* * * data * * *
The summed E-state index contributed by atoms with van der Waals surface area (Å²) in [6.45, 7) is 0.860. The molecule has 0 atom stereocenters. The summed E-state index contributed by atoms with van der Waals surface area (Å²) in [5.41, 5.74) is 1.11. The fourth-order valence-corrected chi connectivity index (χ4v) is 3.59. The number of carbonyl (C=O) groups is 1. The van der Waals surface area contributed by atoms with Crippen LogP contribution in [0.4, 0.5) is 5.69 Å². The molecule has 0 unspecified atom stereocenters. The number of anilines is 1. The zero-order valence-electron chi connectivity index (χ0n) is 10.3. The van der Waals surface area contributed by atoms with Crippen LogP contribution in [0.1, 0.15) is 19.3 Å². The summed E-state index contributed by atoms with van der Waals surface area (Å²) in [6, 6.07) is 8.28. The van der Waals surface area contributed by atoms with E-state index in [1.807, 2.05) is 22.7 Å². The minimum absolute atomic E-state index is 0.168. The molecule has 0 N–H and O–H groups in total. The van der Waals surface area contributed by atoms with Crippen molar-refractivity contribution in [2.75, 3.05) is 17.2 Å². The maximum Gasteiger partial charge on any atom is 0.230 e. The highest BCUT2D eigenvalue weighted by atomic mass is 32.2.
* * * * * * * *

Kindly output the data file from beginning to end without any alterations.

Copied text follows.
The summed E-state index contributed by atoms with van der Waals surface area (Å²) in [6.45, 7) is 0.860. The molecule has 0 atom stereocenters. The summed E-state index contributed by atoms with van der Waals surface area (Å²) in [5.41, 5.74) is 1.11. The fourth-order valence-corrected chi connectivity index (χ4v) is 3.59. The number of carbonyl (C=O) groups is 1. The van der Waals surface area contributed by atoms with Crippen LogP contribution in [0.4, 0.5) is 5.69 Å². The molecule has 0 unspecified atom stereocenters. The number of anilines is 1. The zero-order valence-electron chi connectivity index (χ0n) is 10.3. The van der Waals surface area contributed by atoms with Crippen LogP contribution in [0.1, 0.15) is 19.3 Å². The summed E-state index contributed by atoms with van der Waals surface area (Å²) in [6, 6.07) is 8.28. The van der Waals surface area contributed by atoms with E-state index in [1.807, 2.05) is 22.7 Å². The minimum absolute atomic E-state index is 0.168. The molecule has 0 N–H and O–H groups in total. The van der Waals surface area contributed by atoms with Crippen molar-refractivity contribution in [2.75, 3.05) is 17.2 Å². The maximum Gasteiger partial charge on any atom is 0.230 e. The highest BCUT2D eigenvalue weighted by atomic mass is 32.2.